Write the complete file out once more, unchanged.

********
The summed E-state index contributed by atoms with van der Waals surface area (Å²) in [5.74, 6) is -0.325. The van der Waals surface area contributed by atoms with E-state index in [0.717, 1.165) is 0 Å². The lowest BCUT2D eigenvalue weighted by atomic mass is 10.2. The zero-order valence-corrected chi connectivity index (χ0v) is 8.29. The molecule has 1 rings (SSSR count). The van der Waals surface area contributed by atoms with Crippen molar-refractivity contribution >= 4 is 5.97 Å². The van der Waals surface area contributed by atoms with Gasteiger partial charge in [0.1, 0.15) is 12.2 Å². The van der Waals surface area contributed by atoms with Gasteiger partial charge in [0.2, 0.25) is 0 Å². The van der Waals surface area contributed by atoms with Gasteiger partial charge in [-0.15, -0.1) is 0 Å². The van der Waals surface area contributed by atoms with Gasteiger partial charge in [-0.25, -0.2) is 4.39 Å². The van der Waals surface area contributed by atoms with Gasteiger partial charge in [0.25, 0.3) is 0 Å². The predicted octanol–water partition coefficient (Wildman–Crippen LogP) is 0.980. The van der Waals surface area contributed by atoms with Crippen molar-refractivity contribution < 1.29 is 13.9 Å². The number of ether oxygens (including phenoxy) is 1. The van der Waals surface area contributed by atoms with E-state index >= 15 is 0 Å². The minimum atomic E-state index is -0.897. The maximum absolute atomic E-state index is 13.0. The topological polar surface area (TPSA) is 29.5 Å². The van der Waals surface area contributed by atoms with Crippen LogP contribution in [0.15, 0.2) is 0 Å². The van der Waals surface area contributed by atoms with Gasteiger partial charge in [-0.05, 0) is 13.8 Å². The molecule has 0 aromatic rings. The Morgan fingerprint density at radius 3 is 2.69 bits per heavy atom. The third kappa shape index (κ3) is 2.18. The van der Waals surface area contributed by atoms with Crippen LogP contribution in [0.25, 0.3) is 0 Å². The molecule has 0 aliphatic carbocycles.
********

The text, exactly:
The summed E-state index contributed by atoms with van der Waals surface area (Å²) in [5.74, 6) is -0.325. The van der Waals surface area contributed by atoms with E-state index in [0.717, 1.165) is 0 Å². The lowest BCUT2D eigenvalue weighted by atomic mass is 10.2. The zero-order valence-corrected chi connectivity index (χ0v) is 8.29. The molecule has 1 rings (SSSR count). The van der Waals surface area contributed by atoms with Crippen molar-refractivity contribution >= 4 is 5.97 Å². The van der Waals surface area contributed by atoms with Gasteiger partial charge in [0.1, 0.15) is 12.2 Å². The van der Waals surface area contributed by atoms with Gasteiger partial charge in [0.2, 0.25) is 0 Å². The van der Waals surface area contributed by atoms with Gasteiger partial charge in [-0.15, -0.1) is 0 Å². The van der Waals surface area contributed by atoms with Gasteiger partial charge in [-0.25, -0.2) is 4.39 Å². The van der Waals surface area contributed by atoms with Gasteiger partial charge in [0.25, 0.3) is 0 Å². The predicted octanol–water partition coefficient (Wildman–Crippen LogP) is 0.980. The van der Waals surface area contributed by atoms with Crippen molar-refractivity contribution < 1.29 is 13.9 Å². The number of ether oxygens (including phenoxy) is 1. The van der Waals surface area contributed by atoms with E-state index >= 15 is 0 Å². The minimum atomic E-state index is -0.897. The maximum absolute atomic E-state index is 13.0. The topological polar surface area (TPSA) is 29.5 Å². The van der Waals surface area contributed by atoms with Crippen LogP contribution in [0.15, 0.2) is 0 Å². The van der Waals surface area contributed by atoms with Gasteiger partial charge in [-0.05, 0) is 13.8 Å². The molecule has 0 aromatic rings. The Morgan fingerprint density at radius 3 is 2.69 bits per heavy atom. The third kappa shape index (κ3) is 2.18. The van der Waals surface area contributed by atoms with Crippen LogP contribution in [0.25, 0.3) is 0 Å². The molecule has 0 aliphatic carbocycles.